There are many ways to crochet a tote bag. This blog post will go through 3 of my favorite methods. Although each method is shown in either fi
Ahhh the upcycled cashmere cape. This was undoubtedly my biggest sewing project to date. I'm not sure I'll ever stop tweaking it.
What I really want to highlight about this project is: Even if a project doesn't turn out perfectly, you never wasted your time. There are so many things that you learn by doing and by making mistakes. It could be very easy for me to see an imperfect cape and feel like I wasted three whole days trying to make it perfect, but the things I learned in those 3 days are invaluable to the projects I'm going to attempt in the rest of my sewing lifetime. Seriously, you can read a hundred times, "be careful with the edges or they will stretch and curl", and you will ignore it a hundred times until you actually sew that edge and it doesn't turn out the way you wanted it. THIS IS A GOOD THING. The best way to get comfortable with sewing, knitting or any craft, from my experience, is just to do the thing. Attempt stuff that you're not quite sure about and see why it does or doesn't work out. And don't get frustrated if your final product isn't something you're proud of, the lessons themselves should give you pride.
Here's a little background on my cashmere cape. It was a vintage bath robe from Goodwill Outlet.
Not gonna lie, it was pretty cool as-is, but old bathrobes kinda skeeve me out. A knitting pattern popped up on my Pinterest for a fancy cape and it triggered something in my brain like, "oh, you can put six trapezoids together and get this cool cape shape". The robe had the perfect amount of material for making six trapezoids. It looked simple enough in the picture.
Some of them trapezoids to be made from two triangles in order to get the most out of my fabric. I will admit, this would've been way easier if I just had store bought fabric that was the right size, but WHERE'S THE FUN IN THAT??
All in all, it took me probably 3-4 hours plus another half hour this morning for some little tweaks.
All that being said, here are some valuable lessons I learned while sewing my cashmere cape:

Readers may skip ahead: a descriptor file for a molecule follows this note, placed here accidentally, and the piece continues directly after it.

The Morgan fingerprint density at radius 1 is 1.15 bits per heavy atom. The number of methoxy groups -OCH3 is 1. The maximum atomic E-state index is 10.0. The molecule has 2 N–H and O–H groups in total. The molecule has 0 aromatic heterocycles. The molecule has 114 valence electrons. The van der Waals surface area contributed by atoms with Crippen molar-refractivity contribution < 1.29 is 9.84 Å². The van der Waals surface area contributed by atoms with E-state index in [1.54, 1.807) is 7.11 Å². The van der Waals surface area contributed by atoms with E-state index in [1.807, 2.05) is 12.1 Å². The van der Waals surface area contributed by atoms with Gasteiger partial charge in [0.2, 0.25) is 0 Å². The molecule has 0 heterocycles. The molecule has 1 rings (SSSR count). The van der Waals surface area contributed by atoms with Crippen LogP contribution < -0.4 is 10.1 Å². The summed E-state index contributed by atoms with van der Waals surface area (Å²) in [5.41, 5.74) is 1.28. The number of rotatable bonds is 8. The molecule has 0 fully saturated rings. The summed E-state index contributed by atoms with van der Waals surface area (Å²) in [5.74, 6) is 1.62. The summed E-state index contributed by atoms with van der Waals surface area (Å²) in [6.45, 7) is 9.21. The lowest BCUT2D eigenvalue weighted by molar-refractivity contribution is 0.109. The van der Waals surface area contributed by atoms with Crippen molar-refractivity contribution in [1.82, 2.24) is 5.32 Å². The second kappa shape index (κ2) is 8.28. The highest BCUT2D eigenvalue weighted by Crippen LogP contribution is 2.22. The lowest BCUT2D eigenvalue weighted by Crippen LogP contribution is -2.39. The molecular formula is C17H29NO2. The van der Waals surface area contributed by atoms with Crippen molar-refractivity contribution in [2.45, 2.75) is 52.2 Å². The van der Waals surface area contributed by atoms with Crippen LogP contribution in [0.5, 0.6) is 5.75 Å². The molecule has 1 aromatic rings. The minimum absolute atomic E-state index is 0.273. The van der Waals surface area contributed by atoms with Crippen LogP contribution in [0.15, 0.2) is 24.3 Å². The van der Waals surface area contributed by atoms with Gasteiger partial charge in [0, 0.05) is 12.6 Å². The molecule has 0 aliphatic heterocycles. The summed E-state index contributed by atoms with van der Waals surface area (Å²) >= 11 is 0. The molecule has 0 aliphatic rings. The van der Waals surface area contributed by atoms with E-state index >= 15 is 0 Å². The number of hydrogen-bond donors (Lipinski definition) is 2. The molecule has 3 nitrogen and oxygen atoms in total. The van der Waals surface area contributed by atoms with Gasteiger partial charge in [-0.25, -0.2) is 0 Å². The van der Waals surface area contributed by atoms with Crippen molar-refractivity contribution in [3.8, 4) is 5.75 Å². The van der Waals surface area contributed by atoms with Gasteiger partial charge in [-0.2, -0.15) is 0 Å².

- Sometimes you have to math.
Math and I are not friends. Not in any stretch of the imagination. I love sewing because it makes sense, and doesn't require tooooo much calculation. That being said, sometimes you have to do math and planning before you can sew. Especially if you're making a piece made of 6 trapezoids that sometimes have to be constructed out of two triangles. Taking the time to do the math and sketch out your plan and how everything will lay out will save you so much headache later.
2. Get an idea of the whole picture before you start working on small sections.
This is relate to number 1. See how all your pieces are going to come together. Walk through your steps and notice if there are any gaps. Don't cut anything until you know what the ENTIRE plan is.
3. Figure out the best way to use the tools you have.
My life changed when I figured out the real way to use a seam ripper.
4. Fabrics can be moody bitches.
Cashmere is a hell of a fabric. It stretches. It makes holes super easily. It bunches up in ways that can't be anticipated. But it's so snuggly and luxurious. A big overall lesson is not to be afraid to make mistakes and backtrack. It might look better the second time around. Take your time and don't rush.
5. Never underestimate the power of pressing, trimming and shaving.
These two images are before and after I pressed, trimmed and shaved the cashmere. Everything lays SO much prettier in the after. I went to bed last night not completely thrilled with the cape, but after just a half hour this morning of making some minor adjustments, I'm in love with it again. Take the time for the extra steps. It helps your look seem so much more polished.